Corbyn, baited about his support for Irish republicanism, and urged to “condemn the IRA,” politely insisted that all the murder in Northern Ireland had been wrong, including that of the loyalists and the British state. After the Manchester massacre, he made a dignified speech criticising the ‘war on terror’ which called down the usual chorus of abominations while winning the argument with the public. Baited on immigration, Labour did not defend ‘free movement’, but nor did it run scared. There was no ‘Controls on Immigration’ gimmickry, and by and large the focus was on workers’ rights, including those of migrant workers. Corbyn’s personal qualities, particularly his calm good humour in the face of relentless attack, came through particularly well in the campaign.

Labour took on the blue beast, that many-headed-hydra, and slayed it. It shut up the countersubversive roar of the reactionary press, with the polite revenge of electoral success. Corbyn mobilised almost 13m votes, around 40% of the total. By exciting voters, Labour raised the turnout, which among 18-24 year olds was estimated to be 72%. It also increased its support among over-65s, with a chunk of northern Ukip voters opting to vote for a Labour party that actually looked like the Labour party.

Again and again, as the seats came in, it was the same line: this seat, which Labour has just taken with a huge majority, is the sort of seat you would expect Labour to win if it was winning the election. Canterbury turned something other than blue for the first time since the Great War. Kensington, still recounting, may been swallowed in a vengeful blood-red wave across London as its forgotten working class constituents take revenge on an atrocious Tory MP. Portsmouth, a Tory-Liberal marginal, went Labour, as the party showed surprising strength across the south and south-west.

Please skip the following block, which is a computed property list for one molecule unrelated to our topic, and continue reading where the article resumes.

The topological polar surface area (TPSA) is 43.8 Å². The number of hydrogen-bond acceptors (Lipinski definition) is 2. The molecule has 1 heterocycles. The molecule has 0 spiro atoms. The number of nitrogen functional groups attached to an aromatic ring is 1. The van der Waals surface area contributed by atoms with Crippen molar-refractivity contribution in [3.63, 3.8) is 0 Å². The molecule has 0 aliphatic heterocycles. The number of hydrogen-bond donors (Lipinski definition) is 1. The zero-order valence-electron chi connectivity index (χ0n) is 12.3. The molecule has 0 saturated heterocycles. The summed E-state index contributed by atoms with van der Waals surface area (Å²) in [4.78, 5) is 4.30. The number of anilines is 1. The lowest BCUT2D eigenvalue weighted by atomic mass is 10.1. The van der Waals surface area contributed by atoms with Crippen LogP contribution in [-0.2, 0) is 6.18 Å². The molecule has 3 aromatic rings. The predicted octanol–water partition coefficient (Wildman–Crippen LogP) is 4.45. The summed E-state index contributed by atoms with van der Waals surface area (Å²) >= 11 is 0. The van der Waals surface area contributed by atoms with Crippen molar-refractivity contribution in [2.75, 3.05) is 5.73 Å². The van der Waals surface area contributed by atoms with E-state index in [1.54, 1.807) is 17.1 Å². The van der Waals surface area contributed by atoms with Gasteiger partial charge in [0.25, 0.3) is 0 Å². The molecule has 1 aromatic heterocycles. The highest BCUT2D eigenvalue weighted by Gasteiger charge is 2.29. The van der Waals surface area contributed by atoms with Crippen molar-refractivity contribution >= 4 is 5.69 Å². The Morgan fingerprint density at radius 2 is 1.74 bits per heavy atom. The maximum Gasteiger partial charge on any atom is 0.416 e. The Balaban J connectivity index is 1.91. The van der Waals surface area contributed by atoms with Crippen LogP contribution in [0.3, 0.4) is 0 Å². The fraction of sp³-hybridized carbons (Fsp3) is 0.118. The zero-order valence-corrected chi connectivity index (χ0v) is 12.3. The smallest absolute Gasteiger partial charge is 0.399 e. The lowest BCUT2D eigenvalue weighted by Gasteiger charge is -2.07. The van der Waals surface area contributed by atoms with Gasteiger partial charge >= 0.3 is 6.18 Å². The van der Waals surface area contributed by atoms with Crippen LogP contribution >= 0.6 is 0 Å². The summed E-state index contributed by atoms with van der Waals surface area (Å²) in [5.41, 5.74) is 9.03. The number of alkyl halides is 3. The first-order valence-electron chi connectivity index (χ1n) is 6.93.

Perhaps even more important, the ‘Ukip effect’ was mostly drowned in the red tide. There were some local manifestations of it, for example in Stoke and Mansfield, where elderly, angry white racists came out for the Tories. But Bury North was the sort of seat you would expect to succumb to a combined Tory-Ukip vote, and Labour took it with an increased majority. The West Midlands was expected to fall to the Tories, with at least a dozen seats vulnerable. In the end, Labour defended even that most marginal of seats, Birmingham Edgbaston. Labour candidate Preet Gill took over from the outgoing Blairite Gisela Stuart, and claimed the seat with a 10% swing.

Labour won back seats in Scotland including the hugely significant Glasgow North East, while also soaring to mountainous majorities in former marginals. Rupa Huq, Rosena Allin-Khan and Tulip Siddiq all held onto their London seats with generous majorities, thanks in large part to the work of Momentum activists. Labour’s two biggest Tory hate figures, Jeremy Corbyn and Diane Abbott, romped home with massive majorities. Abbott’s 35,000 majority is a joyful riposte to acres of misogynoir spite in the press.

Had anything like this scenario been described at the start of the election, it would have been a delirious fantasy. It is not just that Theresa May lost her majority, after expecting a landslide. It is not just that Labour triumphed by turning out exactly those voters Corbyn said they should appeal to. It is that the Lynton Crosby machine is dead. It is that the tabloids have lost their intimidating power. It is that Labour’s Blairites and the coup-plotters are now decisively finished. It is that the core axiom of neoliberalism, There Is No Alternative, has been rubbished.

It is that we woke up in a different country – one we didn’t know existed.